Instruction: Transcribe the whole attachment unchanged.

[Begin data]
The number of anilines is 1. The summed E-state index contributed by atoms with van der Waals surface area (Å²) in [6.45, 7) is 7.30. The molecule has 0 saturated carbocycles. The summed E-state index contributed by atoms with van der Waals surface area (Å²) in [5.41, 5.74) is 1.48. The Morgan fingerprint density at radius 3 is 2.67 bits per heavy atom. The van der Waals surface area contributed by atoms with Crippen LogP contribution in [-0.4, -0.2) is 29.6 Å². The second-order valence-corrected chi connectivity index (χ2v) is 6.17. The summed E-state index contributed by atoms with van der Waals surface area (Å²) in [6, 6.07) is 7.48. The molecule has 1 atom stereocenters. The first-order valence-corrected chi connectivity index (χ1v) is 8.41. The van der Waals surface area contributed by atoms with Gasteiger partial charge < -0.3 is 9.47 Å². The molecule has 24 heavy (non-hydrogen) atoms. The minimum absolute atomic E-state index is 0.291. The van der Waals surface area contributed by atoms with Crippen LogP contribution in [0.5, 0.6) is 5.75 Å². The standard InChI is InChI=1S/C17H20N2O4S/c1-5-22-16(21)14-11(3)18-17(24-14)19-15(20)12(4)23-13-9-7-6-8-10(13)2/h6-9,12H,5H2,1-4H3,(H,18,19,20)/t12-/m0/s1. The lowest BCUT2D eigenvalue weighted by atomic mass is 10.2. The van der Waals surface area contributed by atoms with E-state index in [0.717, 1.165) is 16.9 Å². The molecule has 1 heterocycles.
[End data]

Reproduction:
The number of anilines is 1. The summed E-state index contributed by atoms with van der Waals surface area (Å²) in [6.45, 7) is 7.30. The molecule has 0 saturated carbocycles. The summed E-state index contributed by atoms with van der Waals surface area (Å²) in [5.41, 5.74) is 1.48. The Morgan fingerprint density at radius 3 is 2.67 bits per heavy atom. The van der Waals surface area contributed by atoms with Crippen LogP contribution in [-0.4, -0.2) is 29.6 Å². The second-order valence-corrected chi connectivity index (χ2v) is 6.17. The summed E-state index contributed by atoms with van der Waals surface area (Å²) in [6, 6.07) is 7.48. The molecule has 1 atom stereocenters. The first-order valence-corrected chi connectivity index (χ1v) is 8.41. The van der Waals surface area contributed by atoms with Gasteiger partial charge < -0.3 is 9.47 Å². The molecule has 24 heavy (non-hydrogen) atoms. The minimum absolute atomic E-state index is 0.291. The van der Waals surface area contributed by atoms with Crippen LogP contribution in [0.5, 0.6) is 5.75 Å². The standard InChI is InChI=1S/C17H20N2O4S/c1-5-22-16(21)14-11(3)18-17(24-14)19-15(20)12(4)23-13-9-7-6-8-10(13)2/h6-9,12H,5H2,1-4H3,(H,18,19,20)/t12-/m0/s1. The lowest BCUT2D eigenvalue weighted by atomic mass is 10.2. The van der Waals surface area contributed by atoms with E-state index in [0.717, 1.165) is 16.9 Å². The molecule has 1 heterocycles.